Mexico, US eye cooperation in meetings sparked by cartel threat

Meetings come after Trump announces plans to label Mexican drug cartels ‘terrorist organisations’.

Mexico violence
A military police officer standing near the bullet-riddled town hall building of Villa Union days after a gun battle between police and hitmen in the state of Coahuila, Mexico [File: Daniel Becerril/Reuters]

Mexico‘s government has said its meetings with US Attorney General William Barr on Thursday will focus on bilateral cooperation, as they seek to address the threat of Mexican drug cartels which the Trump administration wants to label “terrorist” groups. 

Barr’s meetings in Mexico were arranged after US President Donald Trump said last week he would designate the drug gangs as “terrorist organisations” in response to a series of bloody security breaches triggered by cartel gunmen.

Tensions over the cartels intensified last month after suspected cartel hitmen ambushed three women and six children with dual Mexican and US nationality in northern Mexico.

Barr is due to sit down with Mexican President Andres Manuel Lopez Obrador and other senior officials from around midday.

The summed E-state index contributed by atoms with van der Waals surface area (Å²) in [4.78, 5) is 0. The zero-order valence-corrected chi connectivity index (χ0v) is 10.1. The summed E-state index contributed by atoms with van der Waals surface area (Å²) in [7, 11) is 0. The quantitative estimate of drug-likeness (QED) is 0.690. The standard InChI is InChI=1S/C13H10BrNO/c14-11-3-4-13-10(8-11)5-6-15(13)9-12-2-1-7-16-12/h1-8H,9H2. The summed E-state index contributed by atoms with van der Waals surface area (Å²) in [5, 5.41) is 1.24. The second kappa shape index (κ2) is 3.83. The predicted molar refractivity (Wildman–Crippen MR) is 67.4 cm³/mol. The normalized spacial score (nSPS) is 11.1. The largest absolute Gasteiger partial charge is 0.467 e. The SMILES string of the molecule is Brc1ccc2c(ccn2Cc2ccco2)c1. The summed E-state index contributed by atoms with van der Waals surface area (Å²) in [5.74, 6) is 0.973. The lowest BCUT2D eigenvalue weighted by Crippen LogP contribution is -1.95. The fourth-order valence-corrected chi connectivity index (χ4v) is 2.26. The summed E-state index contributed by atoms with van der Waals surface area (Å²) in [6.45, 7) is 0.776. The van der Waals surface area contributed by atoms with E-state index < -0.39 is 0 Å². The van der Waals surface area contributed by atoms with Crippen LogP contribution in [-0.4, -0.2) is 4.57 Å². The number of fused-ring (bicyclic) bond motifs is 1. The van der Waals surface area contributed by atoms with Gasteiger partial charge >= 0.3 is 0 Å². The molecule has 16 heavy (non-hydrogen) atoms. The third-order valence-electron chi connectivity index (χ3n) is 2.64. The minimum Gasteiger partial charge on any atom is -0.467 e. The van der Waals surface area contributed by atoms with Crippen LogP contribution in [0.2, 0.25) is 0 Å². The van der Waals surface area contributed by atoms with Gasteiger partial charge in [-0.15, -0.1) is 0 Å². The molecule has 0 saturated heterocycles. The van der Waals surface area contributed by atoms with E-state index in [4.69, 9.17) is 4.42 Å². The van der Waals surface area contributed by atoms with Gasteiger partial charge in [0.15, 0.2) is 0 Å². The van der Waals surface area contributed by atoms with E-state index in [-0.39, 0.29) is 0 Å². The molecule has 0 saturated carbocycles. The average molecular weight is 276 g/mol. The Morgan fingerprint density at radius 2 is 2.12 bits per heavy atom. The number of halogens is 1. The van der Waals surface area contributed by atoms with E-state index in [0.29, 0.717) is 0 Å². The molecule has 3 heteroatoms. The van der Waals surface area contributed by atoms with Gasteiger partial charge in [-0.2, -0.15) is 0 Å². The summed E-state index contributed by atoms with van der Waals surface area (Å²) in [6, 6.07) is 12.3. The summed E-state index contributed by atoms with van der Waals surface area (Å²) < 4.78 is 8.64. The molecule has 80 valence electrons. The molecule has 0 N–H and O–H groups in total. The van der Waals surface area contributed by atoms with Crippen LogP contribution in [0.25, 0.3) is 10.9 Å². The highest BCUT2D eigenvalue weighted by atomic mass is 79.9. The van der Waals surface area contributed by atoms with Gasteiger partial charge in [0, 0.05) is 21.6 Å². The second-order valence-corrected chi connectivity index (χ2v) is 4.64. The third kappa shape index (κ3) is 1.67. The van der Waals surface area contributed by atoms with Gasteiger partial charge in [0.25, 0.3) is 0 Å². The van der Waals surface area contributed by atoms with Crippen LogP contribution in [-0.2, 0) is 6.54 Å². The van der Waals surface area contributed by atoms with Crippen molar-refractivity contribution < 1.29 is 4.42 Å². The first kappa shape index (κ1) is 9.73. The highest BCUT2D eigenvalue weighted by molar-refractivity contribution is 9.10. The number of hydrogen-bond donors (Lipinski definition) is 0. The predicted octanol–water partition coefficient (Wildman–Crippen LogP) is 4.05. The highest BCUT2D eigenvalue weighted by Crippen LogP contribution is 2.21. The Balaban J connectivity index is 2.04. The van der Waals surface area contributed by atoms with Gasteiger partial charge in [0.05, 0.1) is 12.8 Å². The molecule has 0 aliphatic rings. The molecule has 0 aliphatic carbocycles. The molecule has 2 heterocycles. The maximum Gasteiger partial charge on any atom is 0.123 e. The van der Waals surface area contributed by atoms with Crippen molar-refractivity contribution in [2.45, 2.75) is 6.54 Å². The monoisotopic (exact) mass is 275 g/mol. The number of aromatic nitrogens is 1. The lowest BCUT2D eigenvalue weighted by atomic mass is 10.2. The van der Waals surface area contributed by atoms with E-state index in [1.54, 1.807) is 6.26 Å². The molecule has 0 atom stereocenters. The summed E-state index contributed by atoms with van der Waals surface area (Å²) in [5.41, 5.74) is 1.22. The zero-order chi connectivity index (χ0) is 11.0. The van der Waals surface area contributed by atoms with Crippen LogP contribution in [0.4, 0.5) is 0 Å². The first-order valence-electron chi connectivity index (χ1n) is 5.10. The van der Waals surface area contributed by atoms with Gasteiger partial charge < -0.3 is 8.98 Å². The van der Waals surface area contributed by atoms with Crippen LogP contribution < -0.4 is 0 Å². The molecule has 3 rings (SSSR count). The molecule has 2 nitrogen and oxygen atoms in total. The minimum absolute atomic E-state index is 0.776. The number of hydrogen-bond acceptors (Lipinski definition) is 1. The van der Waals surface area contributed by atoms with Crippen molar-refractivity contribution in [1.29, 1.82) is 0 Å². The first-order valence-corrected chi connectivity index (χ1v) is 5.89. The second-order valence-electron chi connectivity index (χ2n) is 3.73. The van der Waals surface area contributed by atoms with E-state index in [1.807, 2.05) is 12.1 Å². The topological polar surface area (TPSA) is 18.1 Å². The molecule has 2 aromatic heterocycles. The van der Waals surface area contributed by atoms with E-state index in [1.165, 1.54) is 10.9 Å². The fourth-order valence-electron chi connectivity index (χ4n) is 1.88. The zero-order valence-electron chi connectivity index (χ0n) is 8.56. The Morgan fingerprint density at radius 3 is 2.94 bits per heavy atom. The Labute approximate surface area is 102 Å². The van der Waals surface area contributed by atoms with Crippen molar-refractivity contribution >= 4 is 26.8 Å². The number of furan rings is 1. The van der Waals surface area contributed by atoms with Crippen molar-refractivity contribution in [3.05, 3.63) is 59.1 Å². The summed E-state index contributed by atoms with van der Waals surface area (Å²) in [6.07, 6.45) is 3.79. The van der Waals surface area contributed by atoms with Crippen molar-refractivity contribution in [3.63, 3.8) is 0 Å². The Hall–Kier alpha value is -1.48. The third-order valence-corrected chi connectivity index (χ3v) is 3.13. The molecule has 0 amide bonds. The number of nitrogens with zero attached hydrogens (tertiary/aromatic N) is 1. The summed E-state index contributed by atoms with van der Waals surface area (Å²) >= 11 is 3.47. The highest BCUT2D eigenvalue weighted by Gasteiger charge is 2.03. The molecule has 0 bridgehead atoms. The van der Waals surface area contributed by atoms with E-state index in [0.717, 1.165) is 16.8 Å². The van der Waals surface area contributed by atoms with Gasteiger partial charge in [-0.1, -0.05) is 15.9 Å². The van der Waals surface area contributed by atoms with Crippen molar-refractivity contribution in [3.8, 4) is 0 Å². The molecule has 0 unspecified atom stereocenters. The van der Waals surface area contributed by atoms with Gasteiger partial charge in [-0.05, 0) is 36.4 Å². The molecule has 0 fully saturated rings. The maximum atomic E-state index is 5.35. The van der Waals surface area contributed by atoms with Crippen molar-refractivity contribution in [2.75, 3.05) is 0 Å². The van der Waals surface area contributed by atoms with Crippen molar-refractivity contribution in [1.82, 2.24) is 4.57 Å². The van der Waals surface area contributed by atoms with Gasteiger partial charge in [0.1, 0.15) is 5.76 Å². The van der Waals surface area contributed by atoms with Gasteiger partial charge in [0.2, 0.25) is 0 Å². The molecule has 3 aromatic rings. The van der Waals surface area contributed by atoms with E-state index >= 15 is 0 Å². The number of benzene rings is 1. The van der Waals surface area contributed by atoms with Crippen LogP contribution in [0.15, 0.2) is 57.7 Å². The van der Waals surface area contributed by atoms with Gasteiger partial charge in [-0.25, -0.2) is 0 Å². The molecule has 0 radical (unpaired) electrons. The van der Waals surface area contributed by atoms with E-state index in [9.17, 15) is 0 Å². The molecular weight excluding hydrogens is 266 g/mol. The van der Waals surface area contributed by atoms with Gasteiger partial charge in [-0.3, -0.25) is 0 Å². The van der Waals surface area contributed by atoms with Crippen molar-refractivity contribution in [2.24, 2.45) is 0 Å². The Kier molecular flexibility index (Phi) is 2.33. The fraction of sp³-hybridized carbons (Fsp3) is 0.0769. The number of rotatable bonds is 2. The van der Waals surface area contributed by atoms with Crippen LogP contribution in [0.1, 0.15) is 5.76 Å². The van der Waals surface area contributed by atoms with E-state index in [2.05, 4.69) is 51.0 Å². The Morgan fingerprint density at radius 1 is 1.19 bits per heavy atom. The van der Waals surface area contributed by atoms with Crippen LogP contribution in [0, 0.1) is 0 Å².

Mexican President Andres Manuel Lopez Obrador speaking during the anniversary of his first year in office at the Zocalo Square in Mexico City, Mexico [Edgard Garrido/Reuters]

Lopez Obrador told a regular news conference the bilateral talks would focus on cooperation, and that during the meetings a document will be reviewed that will serve as a point of reference. He did not provide further details.

The US State Department said on Wednesday it was working with the Mexican government to identify the “appropriate tools” to help it tackle the threat posed by cartels.

Designating groups as terrorist organisations aims to disrupt the finances of suspected members and their supporters via US sanctions like asset freezes and travel bans.

William Barr
US Attorney General William Barr speaking at an event at the Justice Department in Washington, DC [Loren Elliott/Reuters]

Although it would not directly give the US authority for military operations in Mexico, many Mexicans are nervous Trump could use it as a pretext for unilateral intervention.

Lopez Obrador has attempted to pursue a less confrontational approach to the gangs and has rejected any intervention. He has held out the prospect of cooperation with the US but says his government has the wherewithal to tackle the problem.

Source: Reuters